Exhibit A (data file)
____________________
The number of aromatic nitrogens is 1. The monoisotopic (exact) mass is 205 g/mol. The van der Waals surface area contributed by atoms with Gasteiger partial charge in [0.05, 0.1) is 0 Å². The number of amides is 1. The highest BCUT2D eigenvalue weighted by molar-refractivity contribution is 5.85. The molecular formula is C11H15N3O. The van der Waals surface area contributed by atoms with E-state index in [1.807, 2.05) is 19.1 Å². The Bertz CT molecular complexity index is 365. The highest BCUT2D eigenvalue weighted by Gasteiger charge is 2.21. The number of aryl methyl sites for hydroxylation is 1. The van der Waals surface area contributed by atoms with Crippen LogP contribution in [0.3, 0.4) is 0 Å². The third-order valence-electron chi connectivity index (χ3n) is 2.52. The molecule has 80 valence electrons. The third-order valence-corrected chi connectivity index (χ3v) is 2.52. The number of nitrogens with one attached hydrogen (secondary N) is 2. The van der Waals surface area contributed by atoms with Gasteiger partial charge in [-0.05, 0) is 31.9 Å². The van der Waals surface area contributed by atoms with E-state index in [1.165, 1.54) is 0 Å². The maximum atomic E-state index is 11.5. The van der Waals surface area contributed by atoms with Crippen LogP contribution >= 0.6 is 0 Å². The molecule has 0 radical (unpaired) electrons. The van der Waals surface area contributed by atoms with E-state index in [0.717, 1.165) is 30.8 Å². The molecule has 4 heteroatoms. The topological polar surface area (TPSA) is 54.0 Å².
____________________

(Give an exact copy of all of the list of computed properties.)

The number of aromatic nitrogens is 1. The monoisotopic (exact) mass is 205 g/mol. The van der Waals surface area contributed by atoms with Gasteiger partial charge in [0.05, 0.1) is 0 Å². The number of amides is 1. The highest BCUT2D eigenvalue weighted by molar-refractivity contribution is 5.85. The molecular formula is C11H15N3O. The van der Waals surface area contributed by atoms with E-state index in [1.807, 2.05) is 19.1 Å². The Bertz CT molecular complexity index is 365. The highest BCUT2D eigenvalue weighted by Gasteiger charge is 2.21. The number of aryl methyl sites for hydroxylation is 1. The van der Waals surface area contributed by atoms with Crippen LogP contribution in [0.3, 0.4) is 0 Å². The third-order valence-electron chi connectivity index (χ3n) is 2.52. The molecule has 80 valence electrons. The third-order valence-corrected chi connectivity index (χ3v) is 2.52. The number of nitrogens with one attached hydrogen (secondary N) is 2. The van der Waals surface area contributed by atoms with Gasteiger partial charge in [-0.05, 0) is 31.9 Å². The van der Waals surface area contributed by atoms with E-state index in [1.165, 1.54) is 0 Å². The maximum atomic E-state index is 11.5. The van der Waals surface area contributed by atoms with Crippen LogP contribution >= 0.6 is 0 Å². The molecule has 0 radical (unpaired) electrons. The van der Waals surface area contributed by atoms with E-state index in [0.717, 1.165) is 30.8 Å². The molecule has 4 heteroatoms. The topological polar surface area (TPSA) is 54.0 Å².